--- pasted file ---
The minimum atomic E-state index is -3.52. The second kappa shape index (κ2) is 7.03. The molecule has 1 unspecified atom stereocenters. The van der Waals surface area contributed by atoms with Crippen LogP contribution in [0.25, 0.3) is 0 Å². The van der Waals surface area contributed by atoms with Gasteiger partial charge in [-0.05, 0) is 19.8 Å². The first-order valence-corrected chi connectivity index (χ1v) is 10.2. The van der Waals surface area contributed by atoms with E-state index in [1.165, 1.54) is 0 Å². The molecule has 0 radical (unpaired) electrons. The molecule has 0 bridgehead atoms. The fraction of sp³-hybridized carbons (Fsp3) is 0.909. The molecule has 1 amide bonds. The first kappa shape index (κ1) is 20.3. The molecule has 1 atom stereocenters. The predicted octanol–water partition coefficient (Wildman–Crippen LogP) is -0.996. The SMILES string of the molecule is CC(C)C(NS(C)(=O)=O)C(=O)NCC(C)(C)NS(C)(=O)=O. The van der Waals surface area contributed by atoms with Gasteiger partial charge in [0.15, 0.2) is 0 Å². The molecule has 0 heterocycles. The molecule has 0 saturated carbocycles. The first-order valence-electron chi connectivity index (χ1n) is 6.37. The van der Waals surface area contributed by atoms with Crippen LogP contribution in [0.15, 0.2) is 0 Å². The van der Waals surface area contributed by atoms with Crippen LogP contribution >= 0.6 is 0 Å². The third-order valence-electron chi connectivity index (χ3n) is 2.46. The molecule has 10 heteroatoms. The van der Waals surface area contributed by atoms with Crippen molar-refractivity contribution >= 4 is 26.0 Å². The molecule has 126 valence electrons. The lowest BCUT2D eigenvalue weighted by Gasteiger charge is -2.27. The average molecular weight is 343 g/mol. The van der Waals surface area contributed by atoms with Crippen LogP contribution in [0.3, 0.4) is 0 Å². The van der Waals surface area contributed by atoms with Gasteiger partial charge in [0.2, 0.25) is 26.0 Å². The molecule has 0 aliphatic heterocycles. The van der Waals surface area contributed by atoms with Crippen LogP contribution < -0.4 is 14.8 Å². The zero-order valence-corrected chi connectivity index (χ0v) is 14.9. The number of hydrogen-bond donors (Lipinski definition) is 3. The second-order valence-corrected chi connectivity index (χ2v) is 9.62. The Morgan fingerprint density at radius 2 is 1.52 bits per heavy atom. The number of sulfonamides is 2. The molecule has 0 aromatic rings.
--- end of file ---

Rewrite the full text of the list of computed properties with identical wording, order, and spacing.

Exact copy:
The minimum atomic E-state index is -3.52. The second kappa shape index (κ2) is 7.03. The molecule has 1 unspecified atom stereocenters. The van der Waals surface area contributed by atoms with Crippen LogP contribution in [0.25, 0.3) is 0 Å². The van der Waals surface area contributed by atoms with Gasteiger partial charge in [-0.05, 0) is 19.8 Å². The first-order valence-corrected chi connectivity index (χ1v) is 10.2. The van der Waals surface area contributed by atoms with E-state index in [1.165, 1.54) is 0 Å². The molecule has 0 radical (unpaired) electrons. The molecule has 0 bridgehead atoms. The fraction of sp³-hybridized carbons (Fsp3) is 0.909. The molecule has 1 amide bonds. The first kappa shape index (κ1) is 20.3. The molecule has 1 atom stereocenters. The predicted octanol–water partition coefficient (Wildman–Crippen LogP) is -0.996. The SMILES string of the molecule is CC(C)C(NS(C)(=O)=O)C(=O)NCC(C)(C)NS(C)(=O)=O. The van der Waals surface area contributed by atoms with Gasteiger partial charge in [0.15, 0.2) is 0 Å². The molecule has 0 heterocycles. The molecule has 0 saturated carbocycles. The first-order valence-electron chi connectivity index (χ1n) is 6.37. The van der Waals surface area contributed by atoms with Crippen LogP contribution in [0.15, 0.2) is 0 Å². The van der Waals surface area contributed by atoms with Crippen LogP contribution >= 0.6 is 0 Å². The third-order valence-electron chi connectivity index (χ3n) is 2.46. The molecule has 10 heteroatoms. The van der Waals surface area contributed by atoms with Crippen molar-refractivity contribution >= 4 is 26.0 Å². The molecule has 126 valence electrons. The lowest BCUT2D eigenvalue weighted by Gasteiger charge is -2.27. The average molecular weight is 343 g/mol. The van der Waals surface area contributed by atoms with Crippen LogP contribution in [0.3, 0.4) is 0 Å². The van der Waals surface area contributed by atoms with Gasteiger partial charge in [0.2, 0.25) is 26.0 Å². The molecule has 0 aliphatic heterocycles. The van der Waals surface area contributed by atoms with Crippen LogP contribution < -0.4 is 14.8 Å². The zero-order valence-corrected chi connectivity index (χ0v) is 14.9. The number of hydrogen-bond donors (Lipinski definition) is 3. The second-order valence-corrected chi connectivity index (χ2v) is 9.62. The Morgan fingerprint density at radius 2 is 1.52 bits per heavy atom. The number of sulfonamides is 2. The molecule has 0 aromatic rings.